Fiction Friday: April 21

T-Rex Encounter

The buffet of humans stretched along the side of the building, one delicious morsel after the other. T wiped a tear from his eye. (More accurately, he tried to wipe a tear from his eye. Sadly, his tiny arms wouldn’t reach his face. He’d cursed his small arms many times in his life; brushing away tears was the least of his problems.)

“I love it when they queue,” he said as he bent to scarf down the first. It slid down quick and easy. Lycra, yum. The next few were equally delicious. After that, sadly, they became harder to catch. Honestly, most of the time they acted as if they had no survival instinct. Why did they only remember when he was around?

He swept out his tail, knocking a group of fleeing humans over. When he bit down, too loud of a crunch came. “What the hell?” He attempted to pick at his teeth. (He couldn’t of course, and damn his useless arms!)

A rope hanging across the street caught his attention. He leaned close, opened his mouth, and scraped his teeth back and forth along the rope. Between that and the gargling, he finally managed to spit the problematic bit out.

“A prosthetic? Damn it, I thought this place was safe. It didn’t have handicapped parking or anything!”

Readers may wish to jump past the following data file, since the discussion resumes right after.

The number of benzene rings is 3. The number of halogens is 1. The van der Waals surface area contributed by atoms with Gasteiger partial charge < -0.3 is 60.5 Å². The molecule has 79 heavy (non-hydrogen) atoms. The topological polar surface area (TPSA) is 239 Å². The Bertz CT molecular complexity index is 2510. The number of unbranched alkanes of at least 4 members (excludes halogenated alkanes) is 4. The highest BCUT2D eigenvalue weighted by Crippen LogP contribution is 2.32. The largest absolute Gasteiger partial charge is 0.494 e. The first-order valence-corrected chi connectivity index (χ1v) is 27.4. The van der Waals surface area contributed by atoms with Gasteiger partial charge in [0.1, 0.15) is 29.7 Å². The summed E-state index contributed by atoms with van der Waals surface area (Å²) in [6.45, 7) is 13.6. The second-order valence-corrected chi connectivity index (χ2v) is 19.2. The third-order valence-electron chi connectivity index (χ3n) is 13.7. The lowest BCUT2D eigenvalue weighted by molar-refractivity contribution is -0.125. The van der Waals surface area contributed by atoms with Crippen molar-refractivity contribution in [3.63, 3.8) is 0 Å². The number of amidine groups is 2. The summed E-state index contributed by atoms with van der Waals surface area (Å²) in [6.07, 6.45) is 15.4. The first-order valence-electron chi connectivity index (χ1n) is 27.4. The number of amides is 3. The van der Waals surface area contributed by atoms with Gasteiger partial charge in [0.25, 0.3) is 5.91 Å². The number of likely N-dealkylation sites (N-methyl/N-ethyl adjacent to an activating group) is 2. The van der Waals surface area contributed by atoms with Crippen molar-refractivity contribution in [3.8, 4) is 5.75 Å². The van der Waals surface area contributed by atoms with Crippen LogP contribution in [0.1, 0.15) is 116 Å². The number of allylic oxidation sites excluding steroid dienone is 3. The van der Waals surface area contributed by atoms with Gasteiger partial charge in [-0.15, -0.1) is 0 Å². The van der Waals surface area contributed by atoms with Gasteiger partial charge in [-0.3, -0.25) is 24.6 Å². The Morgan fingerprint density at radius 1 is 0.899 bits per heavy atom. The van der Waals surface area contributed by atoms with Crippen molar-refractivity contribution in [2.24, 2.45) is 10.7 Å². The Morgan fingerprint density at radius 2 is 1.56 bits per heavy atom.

T heaved a sigh. Stupid humans. He was doing them a favor, really. Survival of the fittest shouldn’t be won by a species that enjoyed reality TV. (Which wasn’t to say T never indulged. Not that often, because he couldn’t reach the remote while lounging on his couch.)

Only two humans remained in the area. They didn’t move, moaning as they twitched on the ground. They must have fallen over during the mad dash to escape him. T clicked his tongue in disapproval. If some over-sized predator attacked him and a group of his fellows, he’d stay and help out the other Rexes. (T-Rexes needed to help one another out. With enough bending and the right angle, one dinosaur’s tiny arms could reach useful places on the other dinosaur.)

After rubbing himself along the ground, T picked up the remaining humans. “Don’t worry, I won’t eat you now,” he told them. He didn’t think they could hear him over their screams and pleas for mercy, but that had never before stopped his narration. “I’m taking you home. I’d use a doggy bag, but my parachute ripped last week. And I can’t repair it. Stupid hands, can’t even hold a needle and thread…”

Shaking his head, he stalked off.

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